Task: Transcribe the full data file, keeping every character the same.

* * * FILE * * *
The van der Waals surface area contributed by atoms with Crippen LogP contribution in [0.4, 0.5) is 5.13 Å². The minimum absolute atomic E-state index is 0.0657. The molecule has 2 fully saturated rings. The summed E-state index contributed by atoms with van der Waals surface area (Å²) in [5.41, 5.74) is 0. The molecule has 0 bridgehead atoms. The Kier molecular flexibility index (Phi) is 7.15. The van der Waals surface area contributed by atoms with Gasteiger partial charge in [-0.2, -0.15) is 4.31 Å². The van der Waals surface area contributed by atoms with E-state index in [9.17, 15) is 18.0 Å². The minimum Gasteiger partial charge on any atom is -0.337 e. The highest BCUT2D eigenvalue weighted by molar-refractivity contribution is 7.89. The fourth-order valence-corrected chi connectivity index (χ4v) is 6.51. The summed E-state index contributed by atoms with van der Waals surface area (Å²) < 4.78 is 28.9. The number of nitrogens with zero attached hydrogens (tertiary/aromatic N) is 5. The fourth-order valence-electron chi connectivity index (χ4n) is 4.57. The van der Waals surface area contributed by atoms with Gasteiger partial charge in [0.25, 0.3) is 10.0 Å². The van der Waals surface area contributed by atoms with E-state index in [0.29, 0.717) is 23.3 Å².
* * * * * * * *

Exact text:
The van der Waals surface area contributed by atoms with Crippen LogP contribution in [0.4, 0.5) is 5.13 Å². The minimum absolute atomic E-state index is 0.0657. The molecule has 2 fully saturated rings. The summed E-state index contributed by atoms with van der Waals surface area (Å²) in [5.41, 5.74) is 0. The molecule has 0 bridgehead atoms. The Kier molecular flexibility index (Phi) is 7.15. The van der Waals surface area contributed by atoms with Gasteiger partial charge in [-0.2, -0.15) is 4.31 Å². The van der Waals surface area contributed by atoms with E-state index in [9.17, 15) is 18.0 Å². The minimum Gasteiger partial charge on any atom is -0.337 e. The highest BCUT2D eigenvalue weighted by molar-refractivity contribution is 7.89. The fourth-order valence-corrected chi connectivity index (χ4v) is 6.51. The summed E-state index contributed by atoms with van der Waals surface area (Å²) < 4.78 is 28.9. The number of nitrogens with zero attached hydrogens (tertiary/aromatic N) is 5. The fourth-order valence-electron chi connectivity index (χ4n) is 4.57. The van der Waals surface area contributed by atoms with Gasteiger partial charge in [0.25, 0.3) is 10.0 Å². The van der Waals surface area contributed by atoms with E-state index in [0.29, 0.717) is 23.3 Å².